The interwar period is represented by the witty, lively and colourful Overture for Orchestra by Antoni Szałowski. The artist, after graduating from the Warsaw Conservatory in early 1930s, left to Paris (where he stayed until his death in 1973) to continue his education under the guidance of Nadia Boulanger, who gained recognition for her excellent teaching skills and was particularly beloved by Polish composers. Although the mistress gave their pupils considerable freedom in choosing their artistic path, it was Boulanger’s own preferences, turning towards neoclassical music, that left mark on the generations of her learners, hence consolidating the preference for this genre also in Poland – Szałowski’s Overture is a great example of this phenomenon.
The two cello concerts by Tomasz Strahl are only ten years apart, and yet they belong to two different centuries. The work by Stanisław Moryta from 1992 (dedicated to the memory of cellist Zbigniew Kycia, Moryta’s friend) is saturated with dramatic, elegiac expression, as expressed in the character of each movement: Drammatico / Lugubre / Aggresivo; It includes a quotation from a moving Polish passion song from the Renaissance Płaczże dzisiaj (Oh, cry today) and accentuates the great virtuosity of the cello part. The preview performance of the piece took place at the Kamień Pomorski festival on July 7, 1993. It was played by Andrzej Wróbel (together with the string section of the Koszalin Philharmonic conducted by Szymon Kawalla). The composition, regarded as one of the most exceptional in the author’s career, was particularly promoted and beloved by Tomasz Strahl, who performed it on tens of occasions and spoke about it in such words: “A very impressive piece, where the cello laughs and weeps, with the beautiful sound and dramaturgy. It lets the soloist showcase their skills’. Tomasz Strahl first recorded the Concerto at a radio studio with a band Concerto Avenna conducted by Andrzej Mysiński and included it on his album Moryto. Shostakovich (DUX) with Silesian Chamber Orchestra conducted by Mirosław Jacek Błaszczyk.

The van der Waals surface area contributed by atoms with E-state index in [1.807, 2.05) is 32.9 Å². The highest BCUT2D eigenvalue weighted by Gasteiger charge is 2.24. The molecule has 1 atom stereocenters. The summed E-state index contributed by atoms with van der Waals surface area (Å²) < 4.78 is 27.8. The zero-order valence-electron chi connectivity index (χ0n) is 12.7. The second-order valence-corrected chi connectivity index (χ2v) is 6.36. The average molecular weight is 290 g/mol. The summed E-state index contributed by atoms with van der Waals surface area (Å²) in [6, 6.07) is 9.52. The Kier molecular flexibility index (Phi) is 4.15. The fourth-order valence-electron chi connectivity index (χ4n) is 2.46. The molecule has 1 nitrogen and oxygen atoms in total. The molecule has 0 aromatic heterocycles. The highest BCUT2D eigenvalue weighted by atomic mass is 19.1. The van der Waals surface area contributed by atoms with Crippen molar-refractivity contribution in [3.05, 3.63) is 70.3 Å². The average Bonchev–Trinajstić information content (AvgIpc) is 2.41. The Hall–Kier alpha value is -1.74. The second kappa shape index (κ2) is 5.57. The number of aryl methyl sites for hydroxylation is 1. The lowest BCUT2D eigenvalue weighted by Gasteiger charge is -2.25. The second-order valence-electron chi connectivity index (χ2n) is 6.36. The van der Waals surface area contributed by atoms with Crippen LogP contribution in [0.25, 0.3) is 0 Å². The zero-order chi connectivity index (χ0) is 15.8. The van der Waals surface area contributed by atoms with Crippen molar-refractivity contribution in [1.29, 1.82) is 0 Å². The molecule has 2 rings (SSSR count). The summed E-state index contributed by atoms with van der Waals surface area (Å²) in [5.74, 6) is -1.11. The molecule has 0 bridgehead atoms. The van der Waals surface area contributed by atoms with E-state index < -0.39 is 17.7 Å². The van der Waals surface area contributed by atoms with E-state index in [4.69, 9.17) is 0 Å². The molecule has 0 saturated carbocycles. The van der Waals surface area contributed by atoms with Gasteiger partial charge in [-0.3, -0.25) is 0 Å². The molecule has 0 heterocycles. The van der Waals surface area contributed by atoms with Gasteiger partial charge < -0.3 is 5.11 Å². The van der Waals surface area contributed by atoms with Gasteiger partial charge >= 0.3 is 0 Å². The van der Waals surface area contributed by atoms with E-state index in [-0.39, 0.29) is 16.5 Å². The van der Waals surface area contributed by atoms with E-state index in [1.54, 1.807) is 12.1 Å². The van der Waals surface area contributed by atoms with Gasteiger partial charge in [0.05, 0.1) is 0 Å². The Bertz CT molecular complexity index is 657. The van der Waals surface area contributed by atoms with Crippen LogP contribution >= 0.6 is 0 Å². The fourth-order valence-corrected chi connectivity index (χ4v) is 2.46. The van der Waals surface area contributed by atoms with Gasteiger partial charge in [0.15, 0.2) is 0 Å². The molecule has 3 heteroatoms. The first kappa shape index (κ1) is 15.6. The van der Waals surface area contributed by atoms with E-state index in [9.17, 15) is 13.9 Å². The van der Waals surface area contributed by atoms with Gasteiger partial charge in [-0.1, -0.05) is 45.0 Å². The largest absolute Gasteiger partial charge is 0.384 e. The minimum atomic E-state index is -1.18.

Among the last generation of the aforementioned Nadia Boulanger’s pupils there is also an incredibly versatile artist, who has been residing in France for decades, but still constantly appears on Polish stages – Piotr Moss (his other renowned mentors include Grażyna Bacewicz, Piotr Perkowski and Krzysztof Penderecki). His Cello Concerto No. 2 titled Prières (Prayers) was composed in 2003 and premiered in Poland, performed by Tomasz Strahl of the NPRSO in 2005. As Ewa Szczecińska described it in her review after the Premiere Festival in Katowice, it is “a dramatic work resembling a prayer with a wide, elaborate narration, a concert where the cello solo (fantastic Tomasz Strahl) and howling, begging and lyrically humming phrases of each instrument of the orchestra are equally important. Music that is dark, monumental and grotesque at the same time, with its leitmotif reappearing like memento mori;” “Carnival struggles against fasting in Prières by Moss – that is how I interpret this music. Dramatic, multi-layered, dense with emotional thoughts and states, stylistically located somewhere between Shostakovich, Lutosławski and Kancheli. An important Polish cello concerto.” [Piotr Maculewicz]
Sound engineering, editing and mastering: Tadeusz Mieczkowski
Sound engineer’s assistant: Klementyna Mieczkowska
Recorded live at the Witold Lutosławski Concert Studio of the Polish Radio, Warsaw, June 22, 2019
CD available: https://bit.ly/39jgaNv
Financed by the Ministry of Culture and National Heritage of the Republic of Poland as part of the Multi-annual Programme NIEPODLEGŁA 2017-2022